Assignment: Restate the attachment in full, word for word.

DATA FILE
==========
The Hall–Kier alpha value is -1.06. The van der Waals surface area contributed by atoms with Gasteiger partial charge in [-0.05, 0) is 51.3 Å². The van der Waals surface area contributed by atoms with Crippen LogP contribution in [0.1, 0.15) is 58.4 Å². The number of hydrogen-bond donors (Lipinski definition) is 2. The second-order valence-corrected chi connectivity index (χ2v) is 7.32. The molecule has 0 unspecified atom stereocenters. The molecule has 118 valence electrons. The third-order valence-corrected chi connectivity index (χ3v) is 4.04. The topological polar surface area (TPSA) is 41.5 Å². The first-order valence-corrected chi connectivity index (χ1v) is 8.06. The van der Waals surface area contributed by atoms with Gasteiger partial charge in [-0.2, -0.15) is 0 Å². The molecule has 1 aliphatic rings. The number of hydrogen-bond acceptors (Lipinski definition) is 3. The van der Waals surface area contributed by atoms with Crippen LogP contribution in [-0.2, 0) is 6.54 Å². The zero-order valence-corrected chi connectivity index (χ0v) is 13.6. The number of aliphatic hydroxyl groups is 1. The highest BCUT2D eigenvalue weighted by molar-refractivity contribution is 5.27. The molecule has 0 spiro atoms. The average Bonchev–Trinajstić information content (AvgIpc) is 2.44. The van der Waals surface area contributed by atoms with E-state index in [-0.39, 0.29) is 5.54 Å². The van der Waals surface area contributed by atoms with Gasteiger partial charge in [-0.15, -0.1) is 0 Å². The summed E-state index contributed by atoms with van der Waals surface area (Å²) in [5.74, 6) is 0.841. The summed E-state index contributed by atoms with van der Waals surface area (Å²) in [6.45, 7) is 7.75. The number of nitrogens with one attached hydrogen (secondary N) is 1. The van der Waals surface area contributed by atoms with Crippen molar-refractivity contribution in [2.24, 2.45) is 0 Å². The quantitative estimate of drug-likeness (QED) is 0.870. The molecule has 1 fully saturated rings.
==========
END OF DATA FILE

The Hall–Kier alpha value is -1.06. The van der Waals surface area contributed by atoms with Gasteiger partial charge in [-0.05, 0) is 51.3 Å². The van der Waals surface area contributed by atoms with Crippen LogP contribution in [0.1, 0.15) is 58.4 Å². The number of hydrogen-bond donors (Lipinski definition) is 2. The second-order valence-corrected chi connectivity index (χ2v) is 7.32. The molecule has 0 unspecified atom stereocenters. The molecule has 118 valence electrons. The third-order valence-corrected chi connectivity index (χ3v) is 4.04. The topological polar surface area (TPSA) is 41.5 Å². The first-order valence-corrected chi connectivity index (χ1v) is 8.06. The van der Waals surface area contributed by atoms with Gasteiger partial charge in [-0.2, -0.15) is 0 Å². The molecule has 1 aliphatic rings. The number of hydrogen-bond acceptors (Lipinski definition) is 3. The van der Waals surface area contributed by atoms with Crippen LogP contribution in [-0.2, 0) is 6.54 Å². The zero-order valence-corrected chi connectivity index (χ0v) is 13.6. The number of aliphatic hydroxyl groups is 1. The highest BCUT2D eigenvalue weighted by molar-refractivity contribution is 5.27. The molecule has 0 spiro atoms. The average Bonchev–Trinajstić information content (AvgIpc) is 2.44. The van der Waals surface area contributed by atoms with E-state index in [-0.39, 0.29) is 5.54 Å². The van der Waals surface area contributed by atoms with Gasteiger partial charge in [-0.15, -0.1) is 0 Å². The summed E-state index contributed by atoms with van der Waals surface area (Å²) in [5.74, 6) is 0.841. The summed E-state index contributed by atoms with van der Waals surface area (Å²) in [6.45, 7) is 7.75. The number of nitrogens with one attached hydrogen (secondary N) is 1. The van der Waals surface area contributed by atoms with Crippen molar-refractivity contribution in [2.24, 2.45) is 0 Å². The quantitative estimate of drug-likeness (QED) is 0.870. The molecule has 1 fully saturated rings.